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Axion Ventures has a lot of upside, says PI Financial

Axion Ventures

Axion Ventures
Screenshot from Rising Fire Season 1 Gameplay (CNW Group/Axion Ventures Inc.)
Look for revenue growth to pick up for Axion Ventures (Axion Ventures Stock Quote, Chart,News TSXV:AXV), says PI Financial analyst David Kwan, who updated clients on the video game company’s latest quarterly earnings on Tuesday.

Kwan is remaining bullish on AXV, maintaining his “Buy” rating and C$0.75 target price, which at press time represented a projected 12-month return of 92.3 per cent.

Vancouver-based Axion has majority ownership in Axion Games, an online video game development publishing company with headquarters in Shanghai, China, along with Bangkok-based video development company True Axion.

Axion announced interim financial statements on November 29 for its third quarter ended September 30, 2019, showing revenue of $1.1 million, down ten per cent both year-over-year and sequentially and an adjusted EBITDA loss of $1.8 million. The company ended the quarter with net debt of $13.9 million, up from $10.3 million at the end of its second quarter.

Kwan says that AXV’s top line was below his $1.4-million estimate, primarily attributed to softer licensing and game operation revenue, while the adjusted EBITDA loss came in ahead of Kwan’s negative $2.1-million forecast.

The analyst says that Axion Games’s Rising Fire and Invictus are still being fine-tuned ahead of their commercial launches expected in the very near term.

“Outsourcing revenues are expected to significantly increase in the coming quarters, driven by the two co-development deals announced in recent months. As well, revenues could be bolstered as early as this quarter by increased game operation revenue and potential licensing deals for Invictus and MARS,” Kwan writes.

“More importantly, its flagship game Rising Fire could finally see a commercial launch in Q1 (or Q2) of next year, which should drive a sharp uptick in (high margin) revenue, including licensing deals in other regions as well as on other platforms, most notably mobile,” he says.

Kwan thinks that Axion will have to take on additional significant loans, either from management and/or the board or other supportive shareholders, in order to fund operations, that’s if management decides to forego issuing new equity at the currently depressed levels — AXV is now down 143 per cent year-to-date — with management having indicated that they and other key shareholders are willing and able to fund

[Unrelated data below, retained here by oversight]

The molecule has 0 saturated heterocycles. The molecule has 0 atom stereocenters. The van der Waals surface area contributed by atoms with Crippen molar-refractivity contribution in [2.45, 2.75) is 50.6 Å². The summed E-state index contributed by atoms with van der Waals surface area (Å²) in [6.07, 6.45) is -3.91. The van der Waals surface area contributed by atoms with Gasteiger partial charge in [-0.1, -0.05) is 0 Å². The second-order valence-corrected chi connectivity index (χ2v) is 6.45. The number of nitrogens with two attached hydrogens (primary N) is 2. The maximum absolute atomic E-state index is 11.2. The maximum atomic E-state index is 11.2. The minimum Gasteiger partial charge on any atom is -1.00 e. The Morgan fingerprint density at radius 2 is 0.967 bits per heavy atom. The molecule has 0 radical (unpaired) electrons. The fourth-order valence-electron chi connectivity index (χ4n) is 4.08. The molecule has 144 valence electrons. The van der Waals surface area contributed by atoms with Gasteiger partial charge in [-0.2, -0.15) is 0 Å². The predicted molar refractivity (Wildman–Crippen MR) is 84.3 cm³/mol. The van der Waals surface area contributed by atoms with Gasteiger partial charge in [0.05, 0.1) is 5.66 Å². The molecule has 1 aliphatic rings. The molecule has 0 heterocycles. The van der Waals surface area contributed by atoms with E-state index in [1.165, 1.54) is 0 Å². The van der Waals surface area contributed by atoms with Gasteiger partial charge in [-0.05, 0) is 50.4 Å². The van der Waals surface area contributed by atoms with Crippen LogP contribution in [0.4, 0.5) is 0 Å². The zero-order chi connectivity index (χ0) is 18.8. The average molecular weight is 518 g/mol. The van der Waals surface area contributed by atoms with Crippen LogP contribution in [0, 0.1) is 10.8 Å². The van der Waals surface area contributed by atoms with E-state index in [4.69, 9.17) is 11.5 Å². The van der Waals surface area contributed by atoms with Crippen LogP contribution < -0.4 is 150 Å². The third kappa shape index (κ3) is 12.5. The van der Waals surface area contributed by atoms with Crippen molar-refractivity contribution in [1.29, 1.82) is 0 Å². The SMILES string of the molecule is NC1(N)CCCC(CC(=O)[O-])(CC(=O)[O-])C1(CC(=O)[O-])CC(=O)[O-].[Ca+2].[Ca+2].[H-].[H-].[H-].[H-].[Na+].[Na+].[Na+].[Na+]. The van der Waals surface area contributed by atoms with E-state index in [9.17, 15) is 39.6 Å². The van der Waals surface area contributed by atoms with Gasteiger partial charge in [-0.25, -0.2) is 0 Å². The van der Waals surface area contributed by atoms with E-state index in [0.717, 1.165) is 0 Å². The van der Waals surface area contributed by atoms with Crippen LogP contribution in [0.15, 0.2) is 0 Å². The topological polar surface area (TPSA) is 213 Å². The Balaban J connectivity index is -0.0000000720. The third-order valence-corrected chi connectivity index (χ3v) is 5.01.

operations until revenues begin to ramp.

The analyst calls the impact of the quarterly results “Neutral” but has lowered his fiscal 2019 revenue to $4.7 million (previously $5.7 million) and adjusted EBITDA of negative $8.5 million (unchanged). For fiscal 2020, he is expecting revenue of $41.3 million (unchanged) and adjusted EBITDA of $17.5 million (was $18.3 million). (All figures in US dollars unless where indicated otherwise.)

In October, Axion announced that it has entered into late-stage negotiations with a leading Asian publisher to co-develop a new mobile shooting game, with management saying that the discussions will likely result in material upfront payments.

“As we seek to expand and diversify our portfolio, Axion is benefitting from the leverage of unique co-development opportunities with large industry players versus outsourcing or the current IP licensing model,” said CEO Todd Bonner in an October 17 press release.

“While Axion is working closely with Tencent on commercially launching Rising Fire PC in the near term, global co-development deals also allow closer engagement with a broader spectrum of industry leaders capable of worldwide distribution beyond just China. This will allow Axion to expand and continue to monetize its portfolio without requiring major capital outlays, further generating value for our stakeholders by continuing on a defined path towards reaching an EBITDA positive milestone in the near
future,” he said.

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About The Author /

Jayson is a writer, researcher and educator with a PhD in political philosophy from the University of Ottawa. His interests range from bioethics and innovations in the health sciences to governance, social justice and the history of ideas.
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